For this year, 2019, there is an unprogrammed 10 billion pesos for RCEF in the GAA. It is highly unlikely for PhilMech to absorb the 50% or the 5 billion pesos of the tariff this year. It also highly unlikely that the PhilRice, the 3 billion pesos for inbred rice seeds development, propagation, and promotion this year. Ibigay na natin ang 10 billion pesos na ito direkta sa magsasaka.

Dagdag dito, meron nang nakolektang taripa na sampung bilyong piso rin sa pagpasok ng halos 2.4 million tons of imported rice nitong 2019.

Given na 60 billion pesos ang nawala sa bulsa mismo ng ating mga magsasaka, unahin na natin sila pati na rin sa 10 billion pesos na nakolektang taripa.

We also propose to file a joint resolution to amend the law, Republic Act 11203, to allow the use of the tariff for immediate cash assistance to farmers.

No. 5, para naman sa ating mga consumers, the Price Act allows for DTI to issue suggested retail prices for the guidance of manufacturers. It also empowers government to go after price manipulators.

We must mobilize the DTI in order to put in place a monitoring of rice prices and perhaps impose a suggested retail price for rice.

No. 6, we ask the Philippine Competition Commission to investigate existing rice importers if they are taking advantage of their collective dominance in the market by engaging in exploitative acts. Kung mapatunayang dinadaya nila ang mga consumer at ang ating mga magsasaka, dapat silang managot.

No. 7, atasan ang Department of Agriculture at Agricultural Credit Policy Council na pabilisin ang pagpapautang nang walang interes sa mga rice farmers ng hanggang 25,000 pesos sa ilalim ng Survival and Recovery Loan (SURE) Assistance.

No. 8, provide emergency employment for distressed farmers through DSWD’s cash-for-work program.

**

Now, during the lean season, tag-gutom ang mga rice farmers. Ngayon pa lang bagsak na ang presyo. How much more pagdating ng bulto ng harvest at supply simula ngayong Setyembre kung kelan hamak na mas marami na nga ang suplay sa merkado? Pag malaki ang suplay, bagsak ang presyo.

Hindi kaya ng mga magsasaka malugi ng maraming beses. Mga dalawang beses lang sila malugi baka hindi na ho sila magtanim muli.

Finally, whenever there is a problem in the rice industry, government’s response and intervention is in the market. The same happened with the tariffication law. Dapat ang government intervention should be in the production. While we propose stop-gap measures, the long-term strategic interventions should be on the production side.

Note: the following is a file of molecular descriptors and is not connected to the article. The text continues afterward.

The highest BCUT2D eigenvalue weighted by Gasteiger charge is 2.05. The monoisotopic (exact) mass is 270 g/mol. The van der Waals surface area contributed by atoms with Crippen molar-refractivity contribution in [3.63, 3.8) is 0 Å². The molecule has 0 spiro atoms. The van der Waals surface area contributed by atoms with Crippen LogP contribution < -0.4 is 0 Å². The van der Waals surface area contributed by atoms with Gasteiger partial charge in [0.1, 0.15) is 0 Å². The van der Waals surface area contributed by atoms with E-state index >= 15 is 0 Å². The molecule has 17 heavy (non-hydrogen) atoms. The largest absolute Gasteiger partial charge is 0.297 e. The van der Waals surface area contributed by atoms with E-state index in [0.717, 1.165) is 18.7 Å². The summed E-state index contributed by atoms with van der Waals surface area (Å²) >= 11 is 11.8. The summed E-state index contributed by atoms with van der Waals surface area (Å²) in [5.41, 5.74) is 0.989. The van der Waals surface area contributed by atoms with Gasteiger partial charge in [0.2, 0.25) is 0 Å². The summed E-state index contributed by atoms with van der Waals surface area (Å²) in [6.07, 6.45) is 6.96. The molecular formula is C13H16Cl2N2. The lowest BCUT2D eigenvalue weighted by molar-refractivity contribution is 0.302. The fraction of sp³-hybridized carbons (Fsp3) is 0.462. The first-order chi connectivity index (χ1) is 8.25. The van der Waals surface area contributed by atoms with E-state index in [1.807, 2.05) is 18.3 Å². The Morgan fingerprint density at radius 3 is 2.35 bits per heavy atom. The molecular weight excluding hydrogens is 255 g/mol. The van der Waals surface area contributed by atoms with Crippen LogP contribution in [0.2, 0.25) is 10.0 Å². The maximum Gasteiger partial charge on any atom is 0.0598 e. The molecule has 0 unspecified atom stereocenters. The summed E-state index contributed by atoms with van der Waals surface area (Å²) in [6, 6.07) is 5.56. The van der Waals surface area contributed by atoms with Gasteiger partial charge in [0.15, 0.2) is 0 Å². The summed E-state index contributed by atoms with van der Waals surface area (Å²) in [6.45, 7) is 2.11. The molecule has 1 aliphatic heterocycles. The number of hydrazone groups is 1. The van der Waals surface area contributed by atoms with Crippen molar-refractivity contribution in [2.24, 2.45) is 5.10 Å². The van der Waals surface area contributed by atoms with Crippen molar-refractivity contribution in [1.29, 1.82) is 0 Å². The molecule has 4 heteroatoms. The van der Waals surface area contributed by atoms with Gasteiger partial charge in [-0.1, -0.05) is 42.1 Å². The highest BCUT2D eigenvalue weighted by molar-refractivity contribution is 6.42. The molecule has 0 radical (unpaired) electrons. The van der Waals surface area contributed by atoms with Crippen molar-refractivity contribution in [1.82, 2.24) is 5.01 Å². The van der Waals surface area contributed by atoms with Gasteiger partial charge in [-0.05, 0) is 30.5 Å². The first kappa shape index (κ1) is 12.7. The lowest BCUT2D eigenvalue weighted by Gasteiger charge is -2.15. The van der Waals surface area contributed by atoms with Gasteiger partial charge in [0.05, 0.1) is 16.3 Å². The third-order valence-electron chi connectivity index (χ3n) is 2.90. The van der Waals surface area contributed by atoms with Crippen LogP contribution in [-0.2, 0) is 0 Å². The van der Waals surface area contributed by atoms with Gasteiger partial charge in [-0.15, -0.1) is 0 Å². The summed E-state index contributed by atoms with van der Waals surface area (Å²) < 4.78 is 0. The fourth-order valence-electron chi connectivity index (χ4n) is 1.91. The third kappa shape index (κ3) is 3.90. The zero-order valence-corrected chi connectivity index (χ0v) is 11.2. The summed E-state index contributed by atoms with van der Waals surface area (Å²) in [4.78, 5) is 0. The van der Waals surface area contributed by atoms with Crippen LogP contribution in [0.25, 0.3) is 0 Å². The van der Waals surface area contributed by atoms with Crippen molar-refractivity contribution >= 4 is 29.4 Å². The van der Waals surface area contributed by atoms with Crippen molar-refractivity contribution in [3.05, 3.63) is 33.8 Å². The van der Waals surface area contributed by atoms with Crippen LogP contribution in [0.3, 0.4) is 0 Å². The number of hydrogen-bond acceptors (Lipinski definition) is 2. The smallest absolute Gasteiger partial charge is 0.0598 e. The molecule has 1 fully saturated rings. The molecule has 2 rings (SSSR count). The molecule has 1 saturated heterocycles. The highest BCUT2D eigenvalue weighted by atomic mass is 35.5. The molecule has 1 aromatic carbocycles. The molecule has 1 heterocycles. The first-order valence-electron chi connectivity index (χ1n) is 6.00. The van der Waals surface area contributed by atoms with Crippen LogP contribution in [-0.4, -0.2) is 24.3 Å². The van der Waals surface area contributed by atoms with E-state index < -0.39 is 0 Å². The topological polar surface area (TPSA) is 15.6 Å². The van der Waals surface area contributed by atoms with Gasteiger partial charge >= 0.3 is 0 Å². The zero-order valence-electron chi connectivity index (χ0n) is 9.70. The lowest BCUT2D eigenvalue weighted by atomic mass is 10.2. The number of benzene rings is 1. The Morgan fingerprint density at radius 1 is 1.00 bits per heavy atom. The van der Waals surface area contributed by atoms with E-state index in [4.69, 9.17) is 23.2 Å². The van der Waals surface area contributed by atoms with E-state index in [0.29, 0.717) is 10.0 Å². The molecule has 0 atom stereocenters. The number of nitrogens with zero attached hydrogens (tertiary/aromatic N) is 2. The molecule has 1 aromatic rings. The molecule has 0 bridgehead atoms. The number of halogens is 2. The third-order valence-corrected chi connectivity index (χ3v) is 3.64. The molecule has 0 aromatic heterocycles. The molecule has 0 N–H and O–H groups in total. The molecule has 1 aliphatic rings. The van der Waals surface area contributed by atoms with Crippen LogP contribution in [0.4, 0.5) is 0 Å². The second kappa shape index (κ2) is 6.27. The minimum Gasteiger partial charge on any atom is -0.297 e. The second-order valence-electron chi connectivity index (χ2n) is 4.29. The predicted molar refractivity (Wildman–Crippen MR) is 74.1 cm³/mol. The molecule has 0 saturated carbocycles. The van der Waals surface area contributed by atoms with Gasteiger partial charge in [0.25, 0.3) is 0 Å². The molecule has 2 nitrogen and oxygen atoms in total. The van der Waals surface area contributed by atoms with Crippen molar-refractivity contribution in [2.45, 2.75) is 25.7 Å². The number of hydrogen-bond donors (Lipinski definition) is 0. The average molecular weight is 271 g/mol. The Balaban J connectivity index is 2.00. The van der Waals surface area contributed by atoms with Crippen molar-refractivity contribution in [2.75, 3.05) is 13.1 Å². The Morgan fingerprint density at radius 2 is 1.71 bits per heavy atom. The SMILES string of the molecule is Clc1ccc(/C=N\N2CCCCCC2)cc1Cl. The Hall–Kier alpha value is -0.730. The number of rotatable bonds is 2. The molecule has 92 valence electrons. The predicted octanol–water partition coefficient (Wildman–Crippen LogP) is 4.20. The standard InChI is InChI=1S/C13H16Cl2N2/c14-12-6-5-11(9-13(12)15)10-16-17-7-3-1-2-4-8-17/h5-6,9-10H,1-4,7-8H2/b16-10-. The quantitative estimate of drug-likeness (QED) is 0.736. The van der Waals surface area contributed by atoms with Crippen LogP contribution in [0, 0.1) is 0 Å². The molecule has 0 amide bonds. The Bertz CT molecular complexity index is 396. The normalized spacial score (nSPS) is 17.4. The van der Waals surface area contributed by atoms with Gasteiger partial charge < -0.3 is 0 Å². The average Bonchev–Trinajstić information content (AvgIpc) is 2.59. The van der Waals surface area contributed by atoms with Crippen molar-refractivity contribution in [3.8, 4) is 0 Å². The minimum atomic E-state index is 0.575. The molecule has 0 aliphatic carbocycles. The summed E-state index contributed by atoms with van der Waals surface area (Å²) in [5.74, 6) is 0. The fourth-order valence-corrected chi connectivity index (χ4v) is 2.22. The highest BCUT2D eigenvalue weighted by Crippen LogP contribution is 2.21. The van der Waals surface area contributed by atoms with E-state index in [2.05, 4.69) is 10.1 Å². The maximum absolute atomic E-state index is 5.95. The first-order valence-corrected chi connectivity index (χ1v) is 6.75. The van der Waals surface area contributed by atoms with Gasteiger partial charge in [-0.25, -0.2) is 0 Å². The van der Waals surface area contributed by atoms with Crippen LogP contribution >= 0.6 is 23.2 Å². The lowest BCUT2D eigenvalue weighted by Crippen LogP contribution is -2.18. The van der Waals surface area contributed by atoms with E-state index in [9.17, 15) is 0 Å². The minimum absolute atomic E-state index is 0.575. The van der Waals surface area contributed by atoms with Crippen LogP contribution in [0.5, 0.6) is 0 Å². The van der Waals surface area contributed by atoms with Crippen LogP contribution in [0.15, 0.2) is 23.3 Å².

Dapat ang response ng gobyerno ay dun kung saan nag-uugat ang problema, sa production. Ang pinaka-basic na dahilan kung bakit doble sa Vietnam at Thailand ang cost of production natin ay dahil mahal ang abono, pestisidyo, gasolina dahil ito ay mga imported lahat. At yun nga, di rin totoo sa maraming lugar na libre irigasyon.

Hindi lamang irigasyon. Hindi lamang cost of production ang problema. Ang kaibahan ng Vietnam at Thailand sa Pilipinas, kinililala nila, nirerespeto nila, inaaruga at sinusuportagan nila ang mga magsasaka. Kinikilala nila ang kahalagan ng ating mga magsasaka. Sa atin, hindi pa tayo naroroon sa ganoong klaseng pagkilala.

Because the bigger issue is food security. How can we have food security when we are dependent on food imports?

Kung nalulugi ang farmers dahil sobrang baba ang bilihan ng palay, gaya ng nabanggit ko kanina, di na sila magtatanim. Pag di na sila magtatanim, bababa ang rice-sufficiency level natin. Dahil dito lalong lalaki ang ating demand for imported rice. With other countries importing as well, the Philippines is one of the largest importers of rice in the world, pag lumaki nang lumaki ang demand at ang supply sa world market ay ganun pa rin, tataas ang presyo ng bigas.

Pag nangyari ito, namatay na ang ating mga magsasaka, bumalik pa tayo uli sa mataas na presyo ng bigas.

Kaya para di tayo umabot sa sitwasyong “patay na ang kabayo”, ayusin natin ang apat na “damo” para mabuhay pa ang ating rice farmers at ang rice industry.

The impoverished situation of our farmers go back to the time of Spanish colonization to the time of the Hukbalahap to today. One failed promise after another has brought us here. Even the promise to prepare our rice farmers for an eventual free-trade regime under the WTO much still has to happened. Hindi ito panahon ng sisihan, panahon ito ng pagkilos para sagipin ang ating mga magsasaka.

I have to press on the urgency of the situation. The main harvest will start in September. If nothing is done, we are told, the fear is palay prices will plummet to 7 pesos per kilo. This can create social and political problems. We are proposing solutions because criticisms are not going to work and will not help our farmers.

Let me end with a reminder from my daughter Frankie when she was nine years old. She said, “We must treat our farmers like our parents because they’re the ones who feed us.” Our farmers, our parents, are starving and desperate. They need for us to act NOW.